Former Manchester United defender Rio Ferdinand says he has been "overwhelmed" by the support he has received following the death of his wife, Rebecca Ellison.
Ellison died aged 34 earlier this month following a battle with breast cancer, prompting an outpouring of support from within the football community.
"It has been the most difficult period of my life, what with managing the emotions of our three children and watching such a great woman as my wife Rebecca die without being able to do anything about it," Ferdinand wrote in Sunday's edition of British tabloid The Sun.
"After Rebecca died, we held a service on a lovely sunny day, which was arranged to perfection. Rebecca was an organisational freak and planned much of it herself while the kids picked the music.
"She wanted it to be celebration of her life rather than a morbid occasion and it went just the way she would have liked."
Ferdinand, 36, said he had been touched by messages of support from fans at his former clubs Manchester United and West Ham United, as well as Liverpool.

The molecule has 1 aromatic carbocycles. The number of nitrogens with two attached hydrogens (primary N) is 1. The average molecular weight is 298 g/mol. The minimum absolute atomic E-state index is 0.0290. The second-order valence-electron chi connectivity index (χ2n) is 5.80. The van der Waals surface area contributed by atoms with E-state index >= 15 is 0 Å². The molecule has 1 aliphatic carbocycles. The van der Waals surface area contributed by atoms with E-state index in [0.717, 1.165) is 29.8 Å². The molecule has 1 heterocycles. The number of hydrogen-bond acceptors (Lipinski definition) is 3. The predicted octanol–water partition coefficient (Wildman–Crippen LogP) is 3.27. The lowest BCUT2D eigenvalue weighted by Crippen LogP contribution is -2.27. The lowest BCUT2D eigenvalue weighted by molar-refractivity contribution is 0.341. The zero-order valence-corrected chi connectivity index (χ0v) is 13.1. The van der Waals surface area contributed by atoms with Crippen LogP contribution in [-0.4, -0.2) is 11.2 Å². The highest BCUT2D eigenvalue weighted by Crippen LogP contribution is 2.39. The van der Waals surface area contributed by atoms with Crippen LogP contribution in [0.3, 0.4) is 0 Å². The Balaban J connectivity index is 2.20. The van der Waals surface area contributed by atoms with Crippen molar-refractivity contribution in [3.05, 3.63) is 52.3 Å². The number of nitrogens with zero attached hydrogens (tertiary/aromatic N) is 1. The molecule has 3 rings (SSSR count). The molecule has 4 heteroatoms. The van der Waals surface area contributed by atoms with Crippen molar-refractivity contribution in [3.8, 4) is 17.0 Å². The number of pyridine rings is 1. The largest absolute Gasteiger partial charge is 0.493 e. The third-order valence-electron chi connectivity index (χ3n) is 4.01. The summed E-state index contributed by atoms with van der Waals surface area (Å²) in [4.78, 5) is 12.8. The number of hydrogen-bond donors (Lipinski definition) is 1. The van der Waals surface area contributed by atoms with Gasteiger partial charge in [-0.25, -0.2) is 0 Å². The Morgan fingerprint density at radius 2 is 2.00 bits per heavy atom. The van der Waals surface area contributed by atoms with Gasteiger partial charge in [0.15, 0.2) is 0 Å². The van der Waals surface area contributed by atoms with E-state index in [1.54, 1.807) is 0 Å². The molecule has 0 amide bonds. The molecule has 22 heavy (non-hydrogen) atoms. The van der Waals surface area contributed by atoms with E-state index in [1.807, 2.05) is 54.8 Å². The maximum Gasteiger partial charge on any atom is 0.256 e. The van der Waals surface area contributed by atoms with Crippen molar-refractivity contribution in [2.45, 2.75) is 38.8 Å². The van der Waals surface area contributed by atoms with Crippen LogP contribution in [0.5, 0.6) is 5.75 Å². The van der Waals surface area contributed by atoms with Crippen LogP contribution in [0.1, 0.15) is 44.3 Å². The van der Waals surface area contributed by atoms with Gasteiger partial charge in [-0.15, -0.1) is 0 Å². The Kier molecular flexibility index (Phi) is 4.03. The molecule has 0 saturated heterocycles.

"The day it was announced that Rebecca had died, we were overwhelmed by messages of support," said the former England captain, who played for Manchester United between 2002 and 2014.
"The kids saw it all and were telling me, 'Look Dad, have you seen what they are doing for Mum?' Those are good memories for them. It was refreshing to see such compassion in the game, with tribalism removed."
Ferdinand and Ellison married in the Caribbean in August 2009 and she gave birth to three children: Lorenz, nine, Tate, six, and four-year-old Tia.
Ferdinand said that he had felt "guilty" about not being able to play a part in Queens Park Rangers' ultimately unsuccessful attempt to avoid relegation from the Premier League.
He explained that only a small number of family and friends had known about Ellison's illness and that players at the club were initially unaware why he was not playing.